# 2013 USAJMO Problems/Problem 6

## Problem 6

Find all real numbers $x,y,z\geq 1$ satisfying $$\min(\sqrt{x+xyz},\sqrt{y+xyz},\sqrt{z+xyz})=\sqrt{x-1}+\sqrt{y-1}+\sqrt{z-1}.$$

## Solution with Thought Process

Without loss of generality, let $1 \le x \le y \le z$. Then $\sqrt{x + xyz} = \sqrt{x - 1} + \sqrt{y - 1} + \sqrt{z - 1}$.

Suppose x = y = z. Then $\sqrt{x + x^3} = 3\sqrt{x-1}$, so $x + x^3 = 9x - 9$. It is easily verified that $x^3 - 8x + 9 = 0$ has no solution in positive numbers greater than 1. Thus, $\sqrt{x + xyz} \ge \sqrt{x - 1} + \sqrt{y - 1} + \sqrt{z - 1}$ for x = y = z. We suspect if the inequality always holds.

Let x = 1. Then we have $\sqrt{1 + yz} \ge \sqrt{y-1} + \sqrt{z-1}$, which simplifies to $$1 + yz \ge y + z - 2 + 2\sqrt{(y-1)(z-1)}$$ and hence $$yz - y - z + 3 \ge 2\sqrt{(y-1)(z-1)}$$ Let us try a few examples: if y = z = 2, we have $3 > 2$; if y = z, we have $y^2 - 2y + 3 \ge 2(y-1)$, which reduces to $y^2 - 4y + 5 \ge 0$. The discriminant (16 - 20) is negative, so in fact the inequality is strict. Now notice that yz - y - z + 3 = (y-1)(z-1) + 2. Now we see we can let $u = \sqrt{(y-1)(z-1)}$! Thus, $$u^2 - 2u + 2 = (u-1)^2 + 1 > 0$$ and the claim holds for x = 1.

If x > 1, we see the $\sqrt{x - 1}$ will provide a huge obstacle when squaring. But, using the identity $(x+y+z)^2 = x^2 + y^2 + z^2 + xy + yz + xz$: $$x + xyz \ge x - 1 + y - 1 + z - 1 + 2\sqrt{(x-1)(y-1)} + 2\sqrt{(y-1)(z-1)} + 2\sqrt{(x-1)(y-1)}$$ which leads to $$xyz \ge y + z - 3 + 2\sqrt{(x-1)(y-1)} + 2\sqrt{(y-1)(z-1)} + 2\sqrt{(x-1)(z-1)}$$ Again, we experiment. If x = 2, y = 3, and z = 3, then $18 > 7 + 4\sqrt{6}$.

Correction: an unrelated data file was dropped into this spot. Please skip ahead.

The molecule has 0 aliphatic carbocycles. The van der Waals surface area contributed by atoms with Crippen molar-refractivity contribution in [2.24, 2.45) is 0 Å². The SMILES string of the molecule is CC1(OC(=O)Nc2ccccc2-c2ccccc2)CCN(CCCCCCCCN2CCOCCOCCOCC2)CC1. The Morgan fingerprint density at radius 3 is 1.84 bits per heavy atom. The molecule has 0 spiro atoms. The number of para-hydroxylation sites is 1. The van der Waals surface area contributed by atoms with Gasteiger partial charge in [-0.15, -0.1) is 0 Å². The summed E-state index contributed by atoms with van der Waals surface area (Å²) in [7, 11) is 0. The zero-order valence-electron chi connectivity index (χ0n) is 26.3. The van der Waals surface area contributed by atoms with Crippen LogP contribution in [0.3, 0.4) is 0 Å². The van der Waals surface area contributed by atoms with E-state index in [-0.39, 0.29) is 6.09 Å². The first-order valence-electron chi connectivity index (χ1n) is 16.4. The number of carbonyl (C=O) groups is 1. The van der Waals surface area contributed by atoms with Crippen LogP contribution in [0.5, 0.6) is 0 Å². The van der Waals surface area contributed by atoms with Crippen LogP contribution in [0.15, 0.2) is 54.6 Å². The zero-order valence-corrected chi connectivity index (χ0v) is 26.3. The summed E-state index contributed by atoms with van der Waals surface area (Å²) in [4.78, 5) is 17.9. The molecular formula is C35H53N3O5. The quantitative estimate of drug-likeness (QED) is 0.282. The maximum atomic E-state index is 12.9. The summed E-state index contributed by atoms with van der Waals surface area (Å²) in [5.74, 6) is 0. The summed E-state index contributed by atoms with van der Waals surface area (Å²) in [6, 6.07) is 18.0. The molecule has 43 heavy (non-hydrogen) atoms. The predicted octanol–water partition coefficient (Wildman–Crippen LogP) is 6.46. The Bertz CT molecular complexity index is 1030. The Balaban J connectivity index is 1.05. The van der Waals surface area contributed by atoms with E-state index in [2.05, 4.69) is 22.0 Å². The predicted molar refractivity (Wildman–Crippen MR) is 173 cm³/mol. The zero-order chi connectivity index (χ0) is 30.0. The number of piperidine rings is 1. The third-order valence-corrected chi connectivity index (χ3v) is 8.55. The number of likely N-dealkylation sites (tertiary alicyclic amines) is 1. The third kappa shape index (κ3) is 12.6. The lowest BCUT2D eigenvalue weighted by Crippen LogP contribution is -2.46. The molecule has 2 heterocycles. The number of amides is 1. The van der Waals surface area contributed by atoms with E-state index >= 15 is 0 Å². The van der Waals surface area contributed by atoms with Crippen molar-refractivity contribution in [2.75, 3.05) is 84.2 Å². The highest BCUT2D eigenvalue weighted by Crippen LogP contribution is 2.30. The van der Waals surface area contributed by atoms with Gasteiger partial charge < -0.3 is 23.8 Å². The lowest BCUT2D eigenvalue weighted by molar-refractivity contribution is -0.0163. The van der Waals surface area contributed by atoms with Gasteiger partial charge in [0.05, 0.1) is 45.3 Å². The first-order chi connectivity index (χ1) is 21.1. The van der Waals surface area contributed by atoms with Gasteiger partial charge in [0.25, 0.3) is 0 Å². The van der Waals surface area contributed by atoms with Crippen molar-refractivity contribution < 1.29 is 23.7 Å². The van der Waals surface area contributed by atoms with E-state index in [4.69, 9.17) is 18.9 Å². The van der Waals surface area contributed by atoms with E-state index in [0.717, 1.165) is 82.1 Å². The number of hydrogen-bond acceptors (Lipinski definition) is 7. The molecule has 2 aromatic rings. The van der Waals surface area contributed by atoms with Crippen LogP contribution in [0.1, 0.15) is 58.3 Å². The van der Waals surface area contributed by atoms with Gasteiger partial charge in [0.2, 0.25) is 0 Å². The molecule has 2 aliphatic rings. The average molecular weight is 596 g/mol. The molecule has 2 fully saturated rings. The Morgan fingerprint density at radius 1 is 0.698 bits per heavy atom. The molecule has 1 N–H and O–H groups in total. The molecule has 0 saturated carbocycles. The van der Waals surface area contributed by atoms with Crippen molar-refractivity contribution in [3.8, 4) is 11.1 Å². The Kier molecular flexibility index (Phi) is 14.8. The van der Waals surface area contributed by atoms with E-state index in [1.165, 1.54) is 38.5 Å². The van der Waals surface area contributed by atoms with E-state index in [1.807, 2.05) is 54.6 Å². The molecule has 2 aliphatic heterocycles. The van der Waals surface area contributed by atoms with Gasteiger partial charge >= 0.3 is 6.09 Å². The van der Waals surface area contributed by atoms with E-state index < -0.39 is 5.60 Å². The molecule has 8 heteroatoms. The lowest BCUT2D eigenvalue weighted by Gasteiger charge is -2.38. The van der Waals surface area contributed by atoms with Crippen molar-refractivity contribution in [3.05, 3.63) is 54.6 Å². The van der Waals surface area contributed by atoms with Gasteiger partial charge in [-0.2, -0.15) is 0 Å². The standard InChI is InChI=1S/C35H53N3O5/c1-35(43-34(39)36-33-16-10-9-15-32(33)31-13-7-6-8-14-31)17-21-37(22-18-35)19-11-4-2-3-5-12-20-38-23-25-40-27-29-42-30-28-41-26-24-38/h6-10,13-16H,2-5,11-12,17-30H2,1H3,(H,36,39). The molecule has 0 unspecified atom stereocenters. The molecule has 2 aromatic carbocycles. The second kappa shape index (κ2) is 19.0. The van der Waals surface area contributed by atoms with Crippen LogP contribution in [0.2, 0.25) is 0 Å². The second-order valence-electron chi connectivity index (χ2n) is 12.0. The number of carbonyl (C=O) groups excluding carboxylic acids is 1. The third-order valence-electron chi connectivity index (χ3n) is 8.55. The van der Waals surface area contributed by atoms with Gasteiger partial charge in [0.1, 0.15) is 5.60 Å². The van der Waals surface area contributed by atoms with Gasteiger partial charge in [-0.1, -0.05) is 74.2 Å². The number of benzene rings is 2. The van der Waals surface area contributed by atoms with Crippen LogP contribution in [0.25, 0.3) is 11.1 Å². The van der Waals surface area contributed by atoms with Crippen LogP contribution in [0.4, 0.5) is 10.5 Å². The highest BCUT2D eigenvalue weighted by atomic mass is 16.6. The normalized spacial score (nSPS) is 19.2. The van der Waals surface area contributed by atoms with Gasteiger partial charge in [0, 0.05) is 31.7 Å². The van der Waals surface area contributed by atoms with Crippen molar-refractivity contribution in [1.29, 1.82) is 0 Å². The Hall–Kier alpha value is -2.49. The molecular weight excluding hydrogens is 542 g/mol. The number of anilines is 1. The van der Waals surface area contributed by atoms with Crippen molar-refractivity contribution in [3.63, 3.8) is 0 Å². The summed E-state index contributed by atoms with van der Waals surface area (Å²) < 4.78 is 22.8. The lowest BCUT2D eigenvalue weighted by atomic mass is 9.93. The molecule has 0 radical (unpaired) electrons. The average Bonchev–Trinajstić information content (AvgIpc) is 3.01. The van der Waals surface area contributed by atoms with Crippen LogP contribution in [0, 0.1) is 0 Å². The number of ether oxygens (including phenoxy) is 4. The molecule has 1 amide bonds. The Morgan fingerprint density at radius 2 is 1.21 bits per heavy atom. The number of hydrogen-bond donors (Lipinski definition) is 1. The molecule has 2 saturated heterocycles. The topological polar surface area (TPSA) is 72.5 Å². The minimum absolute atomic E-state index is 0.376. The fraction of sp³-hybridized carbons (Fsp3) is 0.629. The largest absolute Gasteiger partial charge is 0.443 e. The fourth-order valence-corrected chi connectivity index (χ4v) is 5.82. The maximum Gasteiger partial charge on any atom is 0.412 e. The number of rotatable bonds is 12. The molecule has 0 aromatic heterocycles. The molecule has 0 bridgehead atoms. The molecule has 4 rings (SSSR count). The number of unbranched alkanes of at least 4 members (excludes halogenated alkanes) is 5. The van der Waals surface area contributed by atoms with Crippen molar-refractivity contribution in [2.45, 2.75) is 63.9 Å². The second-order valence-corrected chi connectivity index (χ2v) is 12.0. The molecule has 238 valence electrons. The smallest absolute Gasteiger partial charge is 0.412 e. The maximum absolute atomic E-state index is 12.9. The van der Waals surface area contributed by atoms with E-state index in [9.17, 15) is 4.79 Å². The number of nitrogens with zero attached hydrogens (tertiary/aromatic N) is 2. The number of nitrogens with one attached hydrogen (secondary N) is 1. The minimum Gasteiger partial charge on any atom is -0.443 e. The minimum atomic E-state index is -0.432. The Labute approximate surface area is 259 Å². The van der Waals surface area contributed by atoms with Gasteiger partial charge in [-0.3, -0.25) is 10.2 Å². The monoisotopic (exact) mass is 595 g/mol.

Now, we see the finish: setting $u = \sqrt{x-1}$ gives $x = u^2 + 1$. We can solve a quadratic in u! Because this problem is a #6, the crown jewel of USAJMO problems, we do not hesitate in computing the messy computations: $$u^2(yz) - u(2\sqrt{y-1} + 2\sqrt{z-1}) + (3 + yz - y - z - 2\sqrt{(y-1)(z-1)}) \ge 0$$

Because the coefficient of $u^2$ is positive, all we need to do is to verify that the discriminant is nonpositive: $$b^2 - 4ac = 4(y-1) + 4(z-1) - 8\sqrt{(y-1)(z-1)} - yz(12 + 4yz - 4y - 4z - 8\sqrt{(y-1)(z-1)})$$

Let us try a few examples. If y = z, then the discriminant D = $8(y-1) - 8(y-1) - yz(12 + 4y^2 - 8y - 8(y-1)) = -yz(4y^2 - 16y + 20) = -4yz(y^2 - 4y + 5) < 0$.

We are almost done, but we need to find the correct argument. (How frustrating!) Success! The discriminant is negative. Thus, we can replace our claim with a strict one, and there are no real solutions to the original equation in the hypothesis.

--Thinking Process by suli